Traditional Indian Postpartum Care | Ancient Recipes & Healing Practices
When it comes to whole body postpartum healing, there is incredible wisdom that has been passed down from cultures and societies all over the world. Some of the cultures that we’ve collected rituals and recipes from include Chinese, Korean, Indian, Jamaican, and English. This traditional postpartum series is meant to make this sacred information more accessible and honor the ancient healing modalities that have been lost in our modern world.
The traditional Indian view of the postpartum period holds rest and replenishment in the highest regard. The postpartum confinement period lasts 40 to 60 days, and mothers use a nourishing, easy to digest diet to support their recovery process.
Post natal body massages, often with warm sesame oil, are also an important channel for faster whole body healing. These massages help repair the mother’s body tissues and increase blood circulation. Belly binding is another time honored traditional practice meant to support the core and pelvic floor.
The healing nature of warmth continue to be a focus for traditional cultures, including Indian. Hot water bathing and warm foods are a staple during this season.
Nourishment and recovery through traditional postpartum recipes and practices that have been passed down through generations of mothers needs to be celebrated and honored. Indian culture offers us an incredible example of food as a channel for whole body healing, and we are so grateful to be able to share some recipes with you today.
Recipes for Postpartum Healing
Creamy Root Vegetable Soup
Recipe submitted by Carmen Davis, Holistic Reproductive Practitioner and Ayurvedic Postpartum Doula.
- 1 medium sweet potato, peeled and chopped
- 1/2 butternut squash, peeled and chopped
- 1-2 medium carrots, diced
- 1 small onion, diced
- 2 cloves of garlic, diced
- 1-2 Tbs of ghee
- 1/2 tsp of ground ginger
- 1/2 tsp of dried thyme
- 1/2 – 1 tsp of sea salt
- 6 cups of bone broth
- 1/2 cup of organic canned coconut cream
- Optional: pumpkin seeds and parsley for serving
- Melt the ghee in a medium pot.
- Add the diced onion and garlic and sauté for 2-3 minutes until the onions are translucent.
- Add the carrots, butternut squash, sweet potato, spices and sea salt. Saute for 5 minutes until vegetables are slightly golden.
- Add the bone broth and simmer for 20 minutes or until the vegetables are soft.
- Turn off the heat and add the coconut cream.
- Blend the soup mixture until smooth with an immersion blender or transfer to a blender or food processor.
- Serve with pumpkin seeds, fresh parsley and a tsp of ghee.
A popular dish rich in protein, carbohydrates, folic acid, and fiber.
- 1 cup rice
- 1 cup split yellow gram (moong dal)
- 3½ cups bone broth
- ¼ cup fine chopped or grated bottle gourd (lauki)
- ¼ cup fine chopped or grated carrot (gajar)
- ½ tsp cumin seeds (jeera)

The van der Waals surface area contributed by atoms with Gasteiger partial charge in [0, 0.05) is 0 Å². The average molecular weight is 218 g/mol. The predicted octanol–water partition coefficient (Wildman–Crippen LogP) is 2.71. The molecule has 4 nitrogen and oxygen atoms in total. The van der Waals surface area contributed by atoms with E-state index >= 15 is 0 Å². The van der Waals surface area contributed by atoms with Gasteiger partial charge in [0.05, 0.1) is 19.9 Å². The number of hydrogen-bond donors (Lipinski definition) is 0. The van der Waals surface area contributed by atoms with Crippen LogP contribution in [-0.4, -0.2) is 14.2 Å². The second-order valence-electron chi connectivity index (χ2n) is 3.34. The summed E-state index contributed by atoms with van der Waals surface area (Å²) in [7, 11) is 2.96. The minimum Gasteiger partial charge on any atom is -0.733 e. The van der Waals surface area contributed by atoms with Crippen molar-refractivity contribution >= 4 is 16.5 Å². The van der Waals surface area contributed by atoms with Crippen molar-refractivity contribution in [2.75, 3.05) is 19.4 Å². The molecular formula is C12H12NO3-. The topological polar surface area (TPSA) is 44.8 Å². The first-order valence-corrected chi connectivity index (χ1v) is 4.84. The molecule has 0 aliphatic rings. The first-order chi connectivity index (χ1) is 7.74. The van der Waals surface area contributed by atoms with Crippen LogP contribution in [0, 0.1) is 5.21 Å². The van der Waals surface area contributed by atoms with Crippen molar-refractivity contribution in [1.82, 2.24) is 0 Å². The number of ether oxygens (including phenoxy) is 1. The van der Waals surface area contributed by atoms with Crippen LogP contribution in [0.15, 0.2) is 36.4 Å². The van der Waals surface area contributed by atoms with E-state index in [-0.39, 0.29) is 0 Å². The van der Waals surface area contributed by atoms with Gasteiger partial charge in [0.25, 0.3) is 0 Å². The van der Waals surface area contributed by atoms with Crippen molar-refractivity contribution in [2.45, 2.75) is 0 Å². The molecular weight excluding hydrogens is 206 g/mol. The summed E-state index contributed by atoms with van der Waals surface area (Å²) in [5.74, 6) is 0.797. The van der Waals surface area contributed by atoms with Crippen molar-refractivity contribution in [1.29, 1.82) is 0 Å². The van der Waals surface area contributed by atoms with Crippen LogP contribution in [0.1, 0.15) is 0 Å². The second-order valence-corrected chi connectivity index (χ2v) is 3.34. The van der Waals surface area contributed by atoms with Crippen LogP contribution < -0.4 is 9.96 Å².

- ½ tsp turmeric powder (haldi)
- A pinch of asafoetida (hing)
- 4 peppercorns (kali mirch)
- 1 bay leaf (tej patta) – optional
- 4 cloves (laung) – optional
- 1 tbsp ghee
- Salt to taste
- Wash the rice and dal well.
- Mix and soak in water for about 20 minutes.
- In a pressure cooker, heat ghee and add cumin seeds. When cumin seeds crackle, add asafoetida, bay leaf, peppercorns and cloves.
- Add chopped/grated bottle gourd and carrot.
- Sauté the vegetables for a few minutes. Now add rice, dal, turmeric powder, and salt.
- Mix for about a minute or two. Add bone broth to the mixture. Cook the khichdi until the rice is well done.
- Serve hot with fresh curd and coriander (dhania) or mint (pudina) chutney.
A rich source of iron, calcium, fiber, carbohydrates and proteins. This dish is also believed to aid lactation.
- ½ cup rolled oats
- ½ cup carrot (cubed)
- ½ cup potato (cubed to half inch pieces)
- ½ cup green peas
- ¼ tsp ground pepper
- .25 tsp Salt to taste taste
- 1.5 cups Water (adjust as per your oats, depends on the brand)
- Optional seasoning ingredients: 1 tsp butter/ghee/oil, ¼ tsp mustard, ¼ tsp. cumin, 1 sprig curry leaves, 1 pinch hing
- Dry roast oats in a pan just for 2 mins. Then add vegetables and toss. This is done to bring out the aroma of oats and make the porridge less sticky.
- Add salt, pepper, 1.5 cups of water and cook on a medium flame , stirring occasionally.
- If needed pour more water and cook until the veggies are soft cooked.
- Heat butter/ oil/ ghee. Then add mustard, jeera and curry leaves.
- Allow the mustard to splutter.
- Add this to the cooked oats porridge , mix well and serve.
- Squeeze some lemon juice before serving.
Date and Almond Shake
This is a nourishing beverage recipe that can be used 7 days after postpartum and repeated throughout the postpartum period.
- 10 medium dates, pitted and soaked
- 1 tsp soaked fennel seeds
- 25 whole raw almonds, soaked overnight
- 1.5 C warm water
- 1/2 C cream, coconut milk, or more water
- 2 pinches cardamom
- Soak the pitted dates and almonds with optional fennel seeds overnight in separate bowls.
- The next day, drain and peel almonds. If the skin is sticky, pour boiling water over them and peel while warm. Drain the dates and fennel seeds, too.
- Bring milk to a boil then take off heat.
- Blend with 1.5 C warm water and all other ingredients until smooth.